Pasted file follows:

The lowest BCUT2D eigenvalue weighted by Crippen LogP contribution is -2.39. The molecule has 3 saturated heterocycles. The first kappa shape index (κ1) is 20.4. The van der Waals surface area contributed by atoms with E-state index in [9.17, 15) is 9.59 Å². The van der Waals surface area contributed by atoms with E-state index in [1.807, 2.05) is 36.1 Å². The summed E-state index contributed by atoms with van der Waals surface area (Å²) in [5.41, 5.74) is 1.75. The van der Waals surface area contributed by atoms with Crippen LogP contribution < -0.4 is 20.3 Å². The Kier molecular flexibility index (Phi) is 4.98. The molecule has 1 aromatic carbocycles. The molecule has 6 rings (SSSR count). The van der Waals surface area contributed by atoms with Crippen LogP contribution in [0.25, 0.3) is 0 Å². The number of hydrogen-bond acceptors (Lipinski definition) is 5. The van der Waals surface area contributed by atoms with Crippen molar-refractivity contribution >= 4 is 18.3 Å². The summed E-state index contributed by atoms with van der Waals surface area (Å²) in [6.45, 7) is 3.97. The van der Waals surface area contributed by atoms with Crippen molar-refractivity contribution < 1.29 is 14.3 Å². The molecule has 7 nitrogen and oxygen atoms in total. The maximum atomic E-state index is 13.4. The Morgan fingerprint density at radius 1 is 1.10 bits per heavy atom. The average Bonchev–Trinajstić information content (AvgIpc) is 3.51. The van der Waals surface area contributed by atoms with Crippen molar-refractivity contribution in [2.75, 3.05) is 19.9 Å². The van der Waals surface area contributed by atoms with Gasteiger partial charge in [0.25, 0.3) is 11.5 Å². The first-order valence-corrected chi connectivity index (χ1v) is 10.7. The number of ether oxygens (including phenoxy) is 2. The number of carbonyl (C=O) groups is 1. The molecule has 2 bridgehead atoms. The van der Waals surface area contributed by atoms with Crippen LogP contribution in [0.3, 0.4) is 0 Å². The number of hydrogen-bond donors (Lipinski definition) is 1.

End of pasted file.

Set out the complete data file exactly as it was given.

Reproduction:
The lowest BCUT2D eigenvalue weighted by Crippen LogP contribution is -2.39. The molecule has 3 saturated heterocycles. The first kappa shape index (κ1) is 20.4. The van der Waals surface area contributed by atoms with E-state index in [9.17, 15) is 9.59 Å². The van der Waals surface area contributed by atoms with E-state index in [1.807, 2.05) is 36.1 Å². The summed E-state index contributed by atoms with van der Waals surface area (Å²) in [5.41, 5.74) is 1.75. The van der Waals surface area contributed by atoms with Crippen LogP contribution < -0.4 is 20.3 Å². The Kier molecular flexibility index (Phi) is 4.98. The molecule has 1 aromatic carbocycles. The molecule has 6 rings (SSSR count). The van der Waals surface area contributed by atoms with Crippen LogP contribution in [0.25, 0.3) is 0 Å². The number of hydrogen-bond acceptors (Lipinski definition) is 5. The van der Waals surface area contributed by atoms with Crippen molar-refractivity contribution >= 4 is 18.3 Å². The summed E-state index contributed by atoms with van der Waals surface area (Å²) in [6.45, 7) is 3.97. The van der Waals surface area contributed by atoms with Crippen molar-refractivity contribution < 1.29 is 14.3 Å². The molecule has 7 nitrogen and oxygen atoms in total. The maximum atomic E-state index is 13.4. The Morgan fingerprint density at radius 1 is 1.10 bits per heavy atom. The average Bonchev–Trinajstić information content (AvgIpc) is 3.51. The van der Waals surface area contributed by atoms with Crippen molar-refractivity contribution in [2.75, 3.05) is 19.9 Å². The van der Waals surface area contributed by atoms with Gasteiger partial charge in [0.25, 0.3) is 11.5 Å². The first-order valence-corrected chi connectivity index (χ1v) is 10.7. The number of ether oxygens (including phenoxy) is 2. The number of carbonyl (C=O) groups is 1. The molecule has 2 bridgehead atoms. The van der Waals surface area contributed by atoms with Crippen LogP contribution in [0.3, 0.4) is 0 Å². The number of hydrogen-bond donors (Lipinski definition) is 1.